Myanmar police fire rubber bullets to end sectarian trouble in Mandalay

By Reuters Staff
July 2, 2014
(People and Buddhist monks kneel in front of the Maha Myat Muni Buddha statue in Mandalay November 13, 2012. REUTERS/Soe Zeya Tun)

(People and Buddhist monks kneel in front of the Maha Myat Muni Buddha statue in Mandalay November 13, 2012. REUTERS/Soe Zeya Tun)

Myanmar police fired rubber bullets on Wednesday to disperse crowds of Buddhists and Muslims facing off in the second-largest city of Mandalay, police said, in the latest outbreak of trouble in two years of sectarian unrest.

Police deployed more than 600 officers after a crowd of about 300 Buddhists including 30 monks began throwing stones near a tea shop owned by a Muslim man at 11 p.m. (1630 GMT) on Tuesday, according to a statement released by Mandalay police.

“One policeman, three Buddhists and one Muslim were injured by stones in the incident,” the statement said. “Two of the three injured Buddhist men are receiving treatment in Mandalay hospital and the rest got treatment as outpatients.”

Police said they fired three rubber bullets in an attempt to control the crowd, which dispersed at around 3:15 a.m. on Wednesday after monks helped convince people to leave.

More than 200 people have been killed and at least 140,000 displaced in sectarian unrest since June 2012. Most of the victims have been from the minority Muslim population.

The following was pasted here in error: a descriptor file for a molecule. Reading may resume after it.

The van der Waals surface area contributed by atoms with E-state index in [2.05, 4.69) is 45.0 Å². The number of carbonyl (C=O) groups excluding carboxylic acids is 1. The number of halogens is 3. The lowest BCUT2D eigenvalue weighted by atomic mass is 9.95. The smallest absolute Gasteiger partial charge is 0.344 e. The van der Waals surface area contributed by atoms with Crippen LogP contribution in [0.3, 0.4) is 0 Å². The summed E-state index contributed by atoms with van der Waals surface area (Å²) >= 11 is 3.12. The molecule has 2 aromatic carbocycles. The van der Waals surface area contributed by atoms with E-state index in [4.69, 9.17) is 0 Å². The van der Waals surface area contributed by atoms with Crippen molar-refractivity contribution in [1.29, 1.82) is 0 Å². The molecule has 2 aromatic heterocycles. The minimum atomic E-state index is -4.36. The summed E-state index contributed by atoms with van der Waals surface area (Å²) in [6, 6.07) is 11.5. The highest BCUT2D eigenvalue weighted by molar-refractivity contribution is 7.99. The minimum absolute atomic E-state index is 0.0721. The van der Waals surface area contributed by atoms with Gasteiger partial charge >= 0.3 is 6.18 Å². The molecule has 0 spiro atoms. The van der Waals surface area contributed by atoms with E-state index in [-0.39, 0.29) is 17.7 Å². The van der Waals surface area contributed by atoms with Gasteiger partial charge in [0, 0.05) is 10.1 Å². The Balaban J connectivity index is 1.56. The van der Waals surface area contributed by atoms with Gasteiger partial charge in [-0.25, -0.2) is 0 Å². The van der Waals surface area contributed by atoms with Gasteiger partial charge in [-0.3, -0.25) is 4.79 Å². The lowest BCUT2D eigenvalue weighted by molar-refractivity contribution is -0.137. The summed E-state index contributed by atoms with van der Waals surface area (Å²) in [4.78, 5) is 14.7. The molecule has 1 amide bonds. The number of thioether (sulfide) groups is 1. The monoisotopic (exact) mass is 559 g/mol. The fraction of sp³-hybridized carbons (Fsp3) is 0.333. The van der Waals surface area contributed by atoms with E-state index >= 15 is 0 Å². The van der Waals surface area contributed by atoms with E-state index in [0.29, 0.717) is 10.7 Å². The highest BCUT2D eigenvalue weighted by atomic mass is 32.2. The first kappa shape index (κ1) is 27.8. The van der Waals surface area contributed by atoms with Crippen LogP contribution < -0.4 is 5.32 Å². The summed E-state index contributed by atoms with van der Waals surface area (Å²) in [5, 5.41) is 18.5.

A witness who lives in the mostly Muslim neighborhood said a Buddhist mob had gathered in Mandalay after rumors spread that the Muslim owner of a tea shop had raped a Buddhist woman.

Read the full story by Jared Ferrie and Aung Hla Tun here.

Follow RTRFaithWorld via Twitter Follow all posts on Twitter @ RTRFaithWorld

rss button Follow all posts via RSS

No comments so far

We welcome comments that advance the story through relevant opinion, anecdotes, links and data. If you see a comment that you believe is irrelevant or inappropriate, you can flag it to our editors by using the report abuse links. Views expressed in the comments do not represent those of Reuters. For more information on our comment policy, see http://blogs.reuters.com/fulldisclosure/2010/09/27/toward-a-more-thoughtful-conversation-on-stories/